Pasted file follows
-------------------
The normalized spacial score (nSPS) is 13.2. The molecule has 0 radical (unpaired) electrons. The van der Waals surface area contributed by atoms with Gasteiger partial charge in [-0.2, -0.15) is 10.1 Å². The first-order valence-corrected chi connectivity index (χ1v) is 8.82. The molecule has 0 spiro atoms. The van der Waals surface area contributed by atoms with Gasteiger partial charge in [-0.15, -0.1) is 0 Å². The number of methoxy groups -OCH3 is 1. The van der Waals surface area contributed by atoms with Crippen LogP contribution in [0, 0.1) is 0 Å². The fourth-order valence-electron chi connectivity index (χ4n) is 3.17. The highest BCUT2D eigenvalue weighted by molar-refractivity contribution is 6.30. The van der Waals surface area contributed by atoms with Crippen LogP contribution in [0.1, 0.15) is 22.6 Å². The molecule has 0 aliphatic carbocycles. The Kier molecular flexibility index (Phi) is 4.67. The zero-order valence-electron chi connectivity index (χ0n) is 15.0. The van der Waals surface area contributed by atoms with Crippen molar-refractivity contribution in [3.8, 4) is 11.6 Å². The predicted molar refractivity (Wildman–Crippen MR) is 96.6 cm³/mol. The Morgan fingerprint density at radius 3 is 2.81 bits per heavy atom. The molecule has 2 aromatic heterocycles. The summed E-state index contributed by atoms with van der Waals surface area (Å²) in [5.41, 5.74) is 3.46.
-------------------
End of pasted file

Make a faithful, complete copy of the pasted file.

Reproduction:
The normalized spacial score (nSPS) is 13.2. The molecule has 0 radical (unpaired) electrons. The van der Waals surface area contributed by atoms with Gasteiger partial charge in [-0.2, -0.15) is 10.1 Å². The first-order valence-corrected chi connectivity index (χ1v) is 8.82. The molecule has 0 spiro atoms. The van der Waals surface area contributed by atoms with Gasteiger partial charge in [-0.15, -0.1) is 0 Å². The number of methoxy groups -OCH3 is 1. The van der Waals surface area contributed by atoms with Crippen LogP contribution in [0, 0.1) is 0 Å². The fourth-order valence-electron chi connectivity index (χ4n) is 3.17. The highest BCUT2D eigenvalue weighted by molar-refractivity contribution is 6.30. The van der Waals surface area contributed by atoms with Crippen LogP contribution in [0.1, 0.15) is 22.6 Å². The molecule has 0 aliphatic carbocycles. The Kier molecular flexibility index (Phi) is 4.67. The zero-order valence-electron chi connectivity index (χ0n) is 15.0. The van der Waals surface area contributed by atoms with Crippen molar-refractivity contribution in [3.8, 4) is 11.6 Å². The predicted molar refractivity (Wildman–Crippen MR) is 96.6 cm³/mol. The Morgan fingerprint density at radius 3 is 2.81 bits per heavy atom. The molecule has 2 aromatic heterocycles. The summed E-state index contributed by atoms with van der Waals surface area (Å²) in [5.41, 5.74) is 3.46.